Medication use and perceptions of GP care in advanced age: Findings from LiLACS NZ presents key findings about the use of prescribed medications, medication aids, and the perception of GP services for Māori (aged 80 to 90 years) and non-Māori (aged 85 years).
The findings are from a population-based sample of people in advanced age living in the Bay of Plenty, who are taking part in a longitudinal study of advanced ageing, called Life and Living in Advanced Age: a Cohort Study in New Zealand – Te Puā waitanga O Ngā Tapuwae Kia Ora Tonu (LiLACS NZ).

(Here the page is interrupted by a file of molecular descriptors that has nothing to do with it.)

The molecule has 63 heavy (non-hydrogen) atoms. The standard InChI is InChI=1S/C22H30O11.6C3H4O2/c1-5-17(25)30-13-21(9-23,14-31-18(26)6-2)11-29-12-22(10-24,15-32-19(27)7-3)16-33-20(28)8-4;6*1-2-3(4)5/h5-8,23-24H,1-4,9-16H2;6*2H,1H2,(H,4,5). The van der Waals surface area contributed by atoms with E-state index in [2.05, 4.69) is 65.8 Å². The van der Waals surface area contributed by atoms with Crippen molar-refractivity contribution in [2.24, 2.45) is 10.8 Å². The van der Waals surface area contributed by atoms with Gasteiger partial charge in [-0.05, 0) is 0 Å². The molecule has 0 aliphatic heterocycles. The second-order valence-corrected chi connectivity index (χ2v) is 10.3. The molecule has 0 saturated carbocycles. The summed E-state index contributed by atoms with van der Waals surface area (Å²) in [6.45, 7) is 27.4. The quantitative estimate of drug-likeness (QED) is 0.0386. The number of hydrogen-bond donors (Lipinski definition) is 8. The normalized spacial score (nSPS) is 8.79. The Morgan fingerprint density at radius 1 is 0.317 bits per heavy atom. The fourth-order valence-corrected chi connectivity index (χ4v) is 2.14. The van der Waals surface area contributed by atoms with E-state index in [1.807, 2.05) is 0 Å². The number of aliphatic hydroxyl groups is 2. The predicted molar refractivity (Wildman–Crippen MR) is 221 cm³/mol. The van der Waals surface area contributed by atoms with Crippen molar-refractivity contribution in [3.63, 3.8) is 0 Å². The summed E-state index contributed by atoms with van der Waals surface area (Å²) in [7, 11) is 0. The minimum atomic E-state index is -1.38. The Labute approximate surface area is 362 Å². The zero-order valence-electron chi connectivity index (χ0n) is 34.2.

The report is available on the LiLACS NZ website.
Preview of key findings
- Thirty percent of people used medication aids and those who reported at times forgetting to take their medications were more likely to use them.
- Most people in advanced age rated their relationship with the GP as very good.
This information will assist the health sector, especially health policy analysts, planners and health care providers from District Health Boards, Primary Health Organisations, Māori health providers to plan and deliver services to people in advanced age.